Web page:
Do Babies Under 6 Months Really Not Need Sunscreen?
As much as I enjoyed writing my previous post about sunscreen, it can get a little bit trickier when we talk about babies, especially ones under 6 months old. Since I live in the sunshine state of Florida with a baby girl on the way, I thought it would be nice to start getting as much data as possible on this subject.
Babies and Sun Protection
When it comes to babies (and toddlers), their skin is definitely super sensitive. Since most of the studies that advocate for sunscreen to protect yourself from the UV radiation are done on adults, it is difficult to get the best recommendation for our babies. Even with this being the case, I still have some tricks up my sleeve that I am going to share with you.
My Secret Tips
- First and foremost, avoid sun exposure from 10am to 2 pm (dermatologist recommended time frame). In addition, keep your baby well shaded, such as under a tree, umbrella, use a stroller canopy, or anything that can protect them for direct sun exposure during all daylight hours.
- Use light/cool clothes for your baby. Since babies don’t sweat like we do, use clothes that can cover arms, legs, and head as much as possible. My recommendation is to look for SPF clothes that they can wear on the beach.
- Avoid, at all costs, sunscreen that contains chemical ingredients and fragrances. Your first choice should be products that contain zinc oxide as an active ingredient and in a non-nano formula. This is the only ingredient approved by the FDA to be used on babies under 6 months. My favorite product is this one Babo botanicals – baby skin mineral sunscreen.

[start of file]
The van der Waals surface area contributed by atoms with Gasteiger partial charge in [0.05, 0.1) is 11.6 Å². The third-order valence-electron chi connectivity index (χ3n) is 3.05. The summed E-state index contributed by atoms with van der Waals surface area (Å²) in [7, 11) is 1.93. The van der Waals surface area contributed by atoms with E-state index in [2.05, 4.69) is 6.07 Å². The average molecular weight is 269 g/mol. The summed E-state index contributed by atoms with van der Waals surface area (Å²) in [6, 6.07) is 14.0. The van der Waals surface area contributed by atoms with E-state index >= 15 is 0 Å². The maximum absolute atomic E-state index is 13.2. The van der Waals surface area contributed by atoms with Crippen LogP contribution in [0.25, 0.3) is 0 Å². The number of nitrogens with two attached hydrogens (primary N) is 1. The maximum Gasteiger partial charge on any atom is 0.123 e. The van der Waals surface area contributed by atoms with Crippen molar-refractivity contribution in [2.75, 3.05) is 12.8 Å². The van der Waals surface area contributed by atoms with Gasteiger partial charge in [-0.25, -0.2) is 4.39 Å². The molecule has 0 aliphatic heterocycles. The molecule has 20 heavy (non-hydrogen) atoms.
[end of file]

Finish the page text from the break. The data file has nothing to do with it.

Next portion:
- Avoid spray sunscreen, even if mineral, for babies under 6 months. This is because if inhaled, your baby can likely develop a toxicity problem.
- Keep your baby hydrated with either formula or by breastfeeding.
If you are planning a vacation at the beach with a baby under 6 months, definitely speak with your pediatrician.
Consider Investing in Swim Diapers
You might also want to get a specific swim diaper if you are planning to swim with your little one as well. These can be disposable or reusable.
- Disposable Swim Diapers: These are different from regular diapers, with a primary role to keep poop out of the water, especially if you are in a public pool. They are usually thinner, non-absorbent, and are more prone to letting something slip out than reusable ones. I would recommend is to change your baby’s diaper as soon as you get out of the water.
- Reusable Swim Diapers: Using a reusable swim diaper instead can be a little more expensive upfront, but they are more trustworthy in terms of accidents. All you will have to do, once the swimming time is over, is to throw the content in the toilet, flush, and then wash the diaper.
Keep in mind that swimming diapers are not recommended for cases of diarrhea. To make the best choice, you might want to try both out and see how it goes.
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